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A Google Earth network link for the Weekly Volcanic Activity Report can be loaded into the free Google Earth software, and in turn will load placemarks for volcanoes in the current weekly report. Placemark balloons include the volcano name, report date, report text, sources, and links back to the GVP volcano profile page and to the complete Weekly Report for that week. This feature was first made available on 1 April 2009.

 Criteria & Disclaimers

Criteria



The Weekly Volcanic Activity Report does not necessarily include all volcanic activity that occurred on Earth during the week. More than a dozen volcanoes globally have displayed more-or-less continuous eruptive activity for decades or longer, and such routine activity is typically not reported here. Moreover, Earth's sea-floor volcanism is seldom reported even though in theory it represents the single most prolific source of erupted material. The Weekly Volcanic Activity Report summarizes volcanic activity that meets one or more of the following criteria:

- A volcano observatory raises or lowers the alert level at the volcano.
- A volcanic ash advisory has been released by a volcanic ash advisory center (VAAC) stating that an ash cloud has been produced from the volcano.
- A verifiable news report of new activity or a change in activity at the volcano has been issued.
- Observers have reported a significant change in volcanic activity. Such activity can include, but is not restricted to, pyroclastic flows, lahars, lava flows, dome collapse, or increased unrest.

Volcanoes are included in the "New Activity/Unrest" section of the Weekly Volcanic Activity Report if the activity occurs after at least 3 months of quiescence. Once a volcano is included in the "New Activity/Unrest" section, updates will remain in that section unless the activity continues for more than 1 month without escalating, after which time updates will be listed in the "Continuing Activity" section. Volcanoes are also included in the "New Activity/Unrest" section if the volcano is undergoing a period of relatively high unrest, or increasing unrest. This is commonly equal to Alert Level Orange on a scale of Green, Yellow, Orange, Red, where Red is the highest alert. Or alert level 3 on a scale of 1-4 or 1-5.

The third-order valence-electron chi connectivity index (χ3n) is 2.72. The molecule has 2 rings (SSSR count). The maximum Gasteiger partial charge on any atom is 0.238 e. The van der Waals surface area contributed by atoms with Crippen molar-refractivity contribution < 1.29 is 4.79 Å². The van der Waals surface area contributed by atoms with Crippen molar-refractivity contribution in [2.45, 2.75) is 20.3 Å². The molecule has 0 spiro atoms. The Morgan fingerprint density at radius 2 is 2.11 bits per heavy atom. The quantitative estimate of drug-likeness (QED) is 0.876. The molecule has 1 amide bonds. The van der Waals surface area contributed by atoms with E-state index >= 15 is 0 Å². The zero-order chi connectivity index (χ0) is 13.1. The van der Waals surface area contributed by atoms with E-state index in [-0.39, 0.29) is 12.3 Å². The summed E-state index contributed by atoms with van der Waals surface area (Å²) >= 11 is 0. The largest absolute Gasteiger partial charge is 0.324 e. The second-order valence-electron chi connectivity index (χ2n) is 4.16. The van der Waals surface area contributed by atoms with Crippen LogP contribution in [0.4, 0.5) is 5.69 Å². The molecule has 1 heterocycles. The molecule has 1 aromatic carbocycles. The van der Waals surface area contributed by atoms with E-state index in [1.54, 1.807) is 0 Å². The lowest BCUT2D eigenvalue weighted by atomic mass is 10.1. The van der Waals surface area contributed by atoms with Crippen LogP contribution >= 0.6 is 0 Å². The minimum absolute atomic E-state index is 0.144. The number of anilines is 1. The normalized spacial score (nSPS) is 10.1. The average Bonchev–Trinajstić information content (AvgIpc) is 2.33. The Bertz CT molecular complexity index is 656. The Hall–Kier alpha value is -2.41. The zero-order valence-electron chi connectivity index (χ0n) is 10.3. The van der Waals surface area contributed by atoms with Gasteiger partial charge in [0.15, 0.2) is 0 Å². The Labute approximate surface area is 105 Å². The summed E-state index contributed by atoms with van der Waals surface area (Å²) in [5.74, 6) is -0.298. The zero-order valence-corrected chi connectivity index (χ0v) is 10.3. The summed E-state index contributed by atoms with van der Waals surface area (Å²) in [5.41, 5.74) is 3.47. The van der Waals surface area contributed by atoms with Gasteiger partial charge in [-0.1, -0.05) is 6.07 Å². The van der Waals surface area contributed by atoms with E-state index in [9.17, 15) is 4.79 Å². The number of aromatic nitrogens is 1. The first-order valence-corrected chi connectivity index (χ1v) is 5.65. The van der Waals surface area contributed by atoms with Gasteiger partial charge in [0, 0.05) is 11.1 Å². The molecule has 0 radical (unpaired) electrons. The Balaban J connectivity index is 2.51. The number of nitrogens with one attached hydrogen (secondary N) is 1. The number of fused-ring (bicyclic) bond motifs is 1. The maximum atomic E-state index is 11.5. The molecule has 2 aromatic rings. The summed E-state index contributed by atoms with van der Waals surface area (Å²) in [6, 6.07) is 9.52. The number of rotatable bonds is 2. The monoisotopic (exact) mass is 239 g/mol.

It is important to note that volcanic activity meeting one or more of these criteria may occur during the week, but may not be included in the Weekly Volcanic Activity Report because we did not receive a report.

Disclaimers



1. The Weekly Volcanic Activity Report is intended to provide timely information about global volcanism on a weekly basis. Consequently, the report is generated rapidly by summarizing volcanic reports from various sources, with little time for fact checking. The accuracy of the Weekly Volcanic Activity Report is dependent upon the quality of the volcanic activity reports we receive. Reports published in the Bulletin of the Global Volcanism Network are monthly, and more carefully reviewed, although all of the volcanoes discussed in the Weekly Volcanic Activity Report are not necessarily reported in the Bulletin. Because of our emphasis on rapid reporting on the web we have avoided diacritical marks. Reports are updated on the Weekly Volcanic Activity Report web page as they are received, therefore information may be included regarding events that occurred before the current report period.

2. Rapidly developing events lead to coverage that is often fragmentary. Volcanoes, their eruptions, and their plumes and associated atmospheric effects are complex phenomena that may require months to years of data analysis in order to create a comprehensive summary and interpretation of events.

3. Preliminary accounts sometimes contain exaggerations and "false alarms," and accordingly, this report may include some events ultimately found to be erroneous or misleading.

4. Many news agencies do not archive the articles they post on the Internet, and therefore the links to some sources may not be active. To obtain information about the cited articles that are no longer available on the Internet contact the source.

5. USGS Disclaimer Statement for this Website:

Information presented on this website is considered public information and may be distributed or copied. Use of appropriate byline/photo/image credit is requested. We strongly recommend that USGS data be acquired directly from a USGS server and not through other sources that may change the data in some way. While USGS makes every effort to provide accurate and complete information, various data such as names, telephone numbers, etc. may change prior to updating. USGS welcomes suggestions on how to improve our home page and correct errors. USGS provides no warranty, expressed or implied, as to the accuracy, reliability or completeness of furnished data.

Some of the documents on this server may contain live references (or pointers) to information created and maintained by other organizations. Please note that USGS does not control and cannot guarantee the relevance, timeliness, or accuracy of these outside materials.

For site security purposes and to ensure that this service remains available to all users, this government computer system employs software programs to monitor network traffic to identify unauthorized attempts to upload or change information, or otherwise cause damage. Unauthorized attempts to upload information or change information on this website are strictly prohibited and may be punishable under the Computer Fraud and Abuse Act of 1986 and the National Information Infrastructure Protection Act. Information may also be used for authorized law enforcement investigations. (Last modified September 21, 1999.)